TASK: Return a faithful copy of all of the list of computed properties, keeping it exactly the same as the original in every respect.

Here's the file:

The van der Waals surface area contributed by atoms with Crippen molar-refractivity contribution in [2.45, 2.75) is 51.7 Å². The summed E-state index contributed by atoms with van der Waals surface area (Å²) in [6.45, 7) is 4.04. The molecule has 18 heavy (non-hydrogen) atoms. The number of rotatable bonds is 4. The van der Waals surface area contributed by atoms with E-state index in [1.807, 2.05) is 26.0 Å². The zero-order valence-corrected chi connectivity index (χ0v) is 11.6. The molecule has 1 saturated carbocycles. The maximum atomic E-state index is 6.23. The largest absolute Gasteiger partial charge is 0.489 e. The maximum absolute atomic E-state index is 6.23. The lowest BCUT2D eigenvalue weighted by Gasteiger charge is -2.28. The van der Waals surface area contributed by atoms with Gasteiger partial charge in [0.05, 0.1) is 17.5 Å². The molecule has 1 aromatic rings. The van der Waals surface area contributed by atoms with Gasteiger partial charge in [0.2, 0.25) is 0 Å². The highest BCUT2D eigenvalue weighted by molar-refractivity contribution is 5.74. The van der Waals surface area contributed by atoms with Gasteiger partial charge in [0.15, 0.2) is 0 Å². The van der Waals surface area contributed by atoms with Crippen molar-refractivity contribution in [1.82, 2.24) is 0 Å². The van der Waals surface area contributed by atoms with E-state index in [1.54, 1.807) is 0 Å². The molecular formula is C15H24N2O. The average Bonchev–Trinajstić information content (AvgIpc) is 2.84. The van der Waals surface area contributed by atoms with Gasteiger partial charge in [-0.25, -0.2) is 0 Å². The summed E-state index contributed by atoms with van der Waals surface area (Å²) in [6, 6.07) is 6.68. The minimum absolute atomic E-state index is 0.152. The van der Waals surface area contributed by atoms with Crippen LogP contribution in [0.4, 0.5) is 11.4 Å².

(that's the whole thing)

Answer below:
The van der Waals surface area contributed by atoms with Crippen molar-refractivity contribution in [2.45, 2.75) is 51.7 Å². The summed E-state index contributed by atoms with van der Waals surface area (Å²) in [6.45, 7) is 4.04. The molecule has 18 heavy (non-hydrogen) atoms. The number of rotatable bonds is 4. The van der Waals surface area contributed by atoms with E-state index in [1.807, 2.05) is 26.0 Å². The zero-order valence-corrected chi connectivity index (χ0v) is 11.6. The molecule has 1 saturated carbocycles. The maximum atomic E-state index is 6.23. The largest absolute Gasteiger partial charge is 0.489 e. The maximum absolute atomic E-state index is 6.23. The lowest BCUT2D eigenvalue weighted by Gasteiger charge is -2.28. The van der Waals surface area contributed by atoms with Gasteiger partial charge in [0.05, 0.1) is 17.5 Å². The molecule has 1 aromatic rings. The van der Waals surface area contributed by atoms with Gasteiger partial charge in [0.2, 0.25) is 0 Å². The highest BCUT2D eigenvalue weighted by molar-refractivity contribution is 5.74. The van der Waals surface area contributed by atoms with Gasteiger partial charge in [0.15, 0.2) is 0 Å². The van der Waals surface area contributed by atoms with Crippen molar-refractivity contribution in [1.82, 2.24) is 0 Å². The van der Waals surface area contributed by atoms with E-state index in [1.54, 1.807) is 0 Å². The molecular formula is C15H24N2O. The average Bonchev–Trinajstić information content (AvgIpc) is 2.84. The van der Waals surface area contributed by atoms with Gasteiger partial charge in [-0.25, -0.2) is 0 Å². The summed E-state index contributed by atoms with van der Waals surface area (Å²) in [6, 6.07) is 6.68. The minimum absolute atomic E-state index is 0.152. The van der Waals surface area contributed by atoms with Crippen LogP contribution in [0.4, 0.5) is 11.4 Å².